“We’ve moved guys sooner into those roles. I think that’s the big thing. . . . Let’s take them where we feel they’re going to profile out the best in the big leagues,” said Red Sox pitching coordinator Ralph Treuel. “In the past we would never have taken a Callahan in low A ball and put him into the bullpen. We just felt like that’s where he was going to have more success. I think in his case his mindset became more aggressive.”
Foulke is trying to help others do just that.
“What Foulke is doing is really special. He’s hard on me but that’s a good thing. I need that. I need someone to kick me in the butt when I’m moping around a little bit. He’s not going to let anyone slack. He’s on everyone’s case hammering details in 24/7,” said Buttrey. “Him and I talked a lot last year and I was obviously new to the pen. I think he kind of took me under his wing. . . . He’s played the game for a long time and has a lot of experience so anything I can pick up from him is beneficial.”
The dish on Devers
Yankees top prospect Gleyber Torres, 20, moved last week from Double A Trenton to Triple A Scranton/Wilkes-Barre. Will the Red Sox’ top prospect soon join him in the International League?
Rafael Devers, also 20, entered Thursday hitting .300/.365/.514 with seven homers for Double A Portland. Like Torres, he is prompting conversations about a potential move to Triple A sooner than might have been anticipated entering the year due to his performance both at the plate and at third base.
If Devers sustains his strong performance in the coming weeks, a move up to Pawtucket as soon as June isn’t out of the question — perhaps following a similar timetable to the one Xander Bogaerts navigated as a 20-year-old in 2013, when he went from Portland to Pawtucket on June 13.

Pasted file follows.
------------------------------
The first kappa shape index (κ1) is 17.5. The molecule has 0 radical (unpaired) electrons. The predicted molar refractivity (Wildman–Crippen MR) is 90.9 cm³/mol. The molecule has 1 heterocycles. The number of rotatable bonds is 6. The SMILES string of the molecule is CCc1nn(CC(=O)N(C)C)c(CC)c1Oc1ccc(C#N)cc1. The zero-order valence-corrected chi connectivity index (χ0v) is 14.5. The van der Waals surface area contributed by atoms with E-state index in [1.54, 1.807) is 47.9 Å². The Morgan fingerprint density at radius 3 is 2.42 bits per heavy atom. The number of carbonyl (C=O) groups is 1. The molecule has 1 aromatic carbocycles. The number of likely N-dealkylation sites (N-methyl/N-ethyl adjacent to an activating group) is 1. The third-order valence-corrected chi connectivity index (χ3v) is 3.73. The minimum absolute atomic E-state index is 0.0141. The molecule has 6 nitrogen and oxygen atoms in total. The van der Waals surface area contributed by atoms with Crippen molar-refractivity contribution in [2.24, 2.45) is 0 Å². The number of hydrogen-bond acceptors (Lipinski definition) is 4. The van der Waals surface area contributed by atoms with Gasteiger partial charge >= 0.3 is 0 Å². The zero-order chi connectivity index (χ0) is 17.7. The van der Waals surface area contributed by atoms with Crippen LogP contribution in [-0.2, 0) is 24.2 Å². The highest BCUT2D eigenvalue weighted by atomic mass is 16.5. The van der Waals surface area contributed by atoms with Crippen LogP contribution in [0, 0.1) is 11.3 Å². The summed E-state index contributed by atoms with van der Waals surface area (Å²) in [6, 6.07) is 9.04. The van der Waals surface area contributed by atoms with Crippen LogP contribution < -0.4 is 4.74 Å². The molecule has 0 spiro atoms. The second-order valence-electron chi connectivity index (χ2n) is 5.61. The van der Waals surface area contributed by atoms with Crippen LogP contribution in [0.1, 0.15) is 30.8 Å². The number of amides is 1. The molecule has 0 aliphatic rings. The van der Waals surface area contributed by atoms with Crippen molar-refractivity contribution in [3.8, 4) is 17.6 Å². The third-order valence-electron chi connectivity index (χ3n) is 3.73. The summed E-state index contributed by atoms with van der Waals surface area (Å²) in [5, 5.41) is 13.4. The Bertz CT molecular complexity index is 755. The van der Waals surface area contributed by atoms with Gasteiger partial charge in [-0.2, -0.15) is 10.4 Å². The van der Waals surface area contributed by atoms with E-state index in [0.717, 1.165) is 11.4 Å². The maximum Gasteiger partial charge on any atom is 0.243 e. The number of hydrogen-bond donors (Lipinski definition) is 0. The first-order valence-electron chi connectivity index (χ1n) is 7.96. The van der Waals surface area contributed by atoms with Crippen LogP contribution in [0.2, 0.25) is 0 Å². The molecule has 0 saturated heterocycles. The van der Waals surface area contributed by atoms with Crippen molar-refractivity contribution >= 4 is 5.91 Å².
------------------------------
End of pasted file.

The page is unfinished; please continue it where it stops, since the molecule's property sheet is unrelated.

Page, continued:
“When is the time [for a promotion]? What does he need to continue to work on?” Portland manager Carlos Febles contemplated. “I think the whole package, the whole game overall. He’s performing well on both ends. He just needs to continue to play, get a little more experience. That’s about it. The guy is playing lights-out defense.”
Johnson eyes next shot
Lefthander Brian Johnson has pitched well in Pawtucket since earning his first big league win against the Blue Jays last month. In his last four starts, he’s averaged more than seven innings per outing with a 2.79 ERA, showing command of a four-pitch mix in a way that has made him reliable, putting him in position as the leading candidate for a start against the Mariners on Saturday.
Johnson suggested that getting his first big league win — one in which he struggled early before navigating through five innings while allowing four runs — will work to his benefit whenever he gets another opportunity.
“I don’t know if easier is the right word. You get more comfortable,” said Johnson. “Confidence is the biggest thing. You get that feeling that you belong. You’re not an outcast. That’s the biggest thing for me.”
While Johnson’s fastball has been a relatively modest 87-90 miles per hour, he’s been able to keep opponents off balance thanks to his willingness to avoid predictable pitch sequences and his overall pitch-to-pitch execution and command.
“I just think it’s his overall focus and mound presence. Watching where he is now compared to last year, it’s night and day,” said PawSox manager Kevin Boles.
Waiting is hardest part
Shortstop C.J. Chatham, the Red Sox’ 2016 second-round pick, made his 2017 debut with Single A Greenville on May 19 after missing a month and a half due to a hamstring injury. However, in his first game, he experienced a recurrence of soreness in the hamstring and landed back on the disabled list as a precautionary measure. Chatham, 2016 fourth-rounder Bobby Dalbec (wrist), and 2016 first-rounder Jason Groome (lat strain) are all on the disabled list, though Groome is now throwing live batting practice against hitters in the team’s extended spring training facility.